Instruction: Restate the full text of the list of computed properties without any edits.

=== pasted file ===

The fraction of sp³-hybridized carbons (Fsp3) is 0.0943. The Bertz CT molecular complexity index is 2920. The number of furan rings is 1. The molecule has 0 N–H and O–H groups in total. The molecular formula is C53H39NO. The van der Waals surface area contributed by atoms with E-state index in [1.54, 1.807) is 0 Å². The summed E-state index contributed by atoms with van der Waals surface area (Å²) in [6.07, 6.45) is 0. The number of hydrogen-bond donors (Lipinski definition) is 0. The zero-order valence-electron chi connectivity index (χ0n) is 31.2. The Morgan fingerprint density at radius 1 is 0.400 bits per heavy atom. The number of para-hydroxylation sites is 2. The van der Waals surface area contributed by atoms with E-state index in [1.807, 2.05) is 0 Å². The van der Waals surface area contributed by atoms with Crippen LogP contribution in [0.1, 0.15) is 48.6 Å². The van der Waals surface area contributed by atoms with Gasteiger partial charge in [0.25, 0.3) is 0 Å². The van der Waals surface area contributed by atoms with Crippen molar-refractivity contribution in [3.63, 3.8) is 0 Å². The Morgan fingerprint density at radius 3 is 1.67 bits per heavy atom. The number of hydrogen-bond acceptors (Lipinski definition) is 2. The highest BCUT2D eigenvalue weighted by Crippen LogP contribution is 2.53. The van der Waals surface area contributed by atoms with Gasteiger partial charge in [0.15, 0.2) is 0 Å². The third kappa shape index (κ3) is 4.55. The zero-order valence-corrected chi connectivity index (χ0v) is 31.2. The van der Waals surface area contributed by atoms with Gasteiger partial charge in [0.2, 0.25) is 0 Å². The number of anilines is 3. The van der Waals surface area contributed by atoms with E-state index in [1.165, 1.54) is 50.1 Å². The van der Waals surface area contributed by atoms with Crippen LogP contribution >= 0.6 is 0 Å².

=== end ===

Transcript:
The fraction of sp³-hybridized carbons (Fsp3) is 0.0943. The Bertz CT molecular complexity index is 2920. The number of furan rings is 1. The molecule has 0 N–H and O–H groups in total. The molecular formula is C53H39NO. The van der Waals surface area contributed by atoms with E-state index in [1.54, 1.807) is 0 Å². The summed E-state index contributed by atoms with van der Waals surface area (Å²) in [6.07, 6.45) is 0. The number of hydrogen-bond donors (Lipinski definition) is 0. The zero-order valence-electron chi connectivity index (χ0n) is 31.2. The Morgan fingerprint density at radius 1 is 0.400 bits per heavy atom. The number of para-hydroxylation sites is 2. The van der Waals surface area contributed by atoms with E-state index in [1.807, 2.05) is 0 Å². The van der Waals surface area contributed by atoms with Crippen LogP contribution in [0.1, 0.15) is 48.6 Å². The van der Waals surface area contributed by atoms with Gasteiger partial charge in [0.25, 0.3) is 0 Å². The van der Waals surface area contributed by atoms with Crippen molar-refractivity contribution in [3.63, 3.8) is 0 Å². The Morgan fingerprint density at radius 3 is 1.67 bits per heavy atom. The number of hydrogen-bond acceptors (Lipinski definition) is 2. The highest BCUT2D eigenvalue weighted by Crippen LogP contribution is 2.53. The van der Waals surface area contributed by atoms with Gasteiger partial charge in [0.15, 0.2) is 0 Å². The third kappa shape index (κ3) is 4.55. The zero-order valence-corrected chi connectivity index (χ0v) is 31.2. The van der Waals surface area contributed by atoms with Gasteiger partial charge in [0.2, 0.25) is 0 Å². The number of anilines is 3. The van der Waals surface area contributed by atoms with E-state index in [1.165, 1.54) is 50.1 Å². The van der Waals surface area contributed by atoms with Crippen LogP contribution >= 0.6 is 0 Å².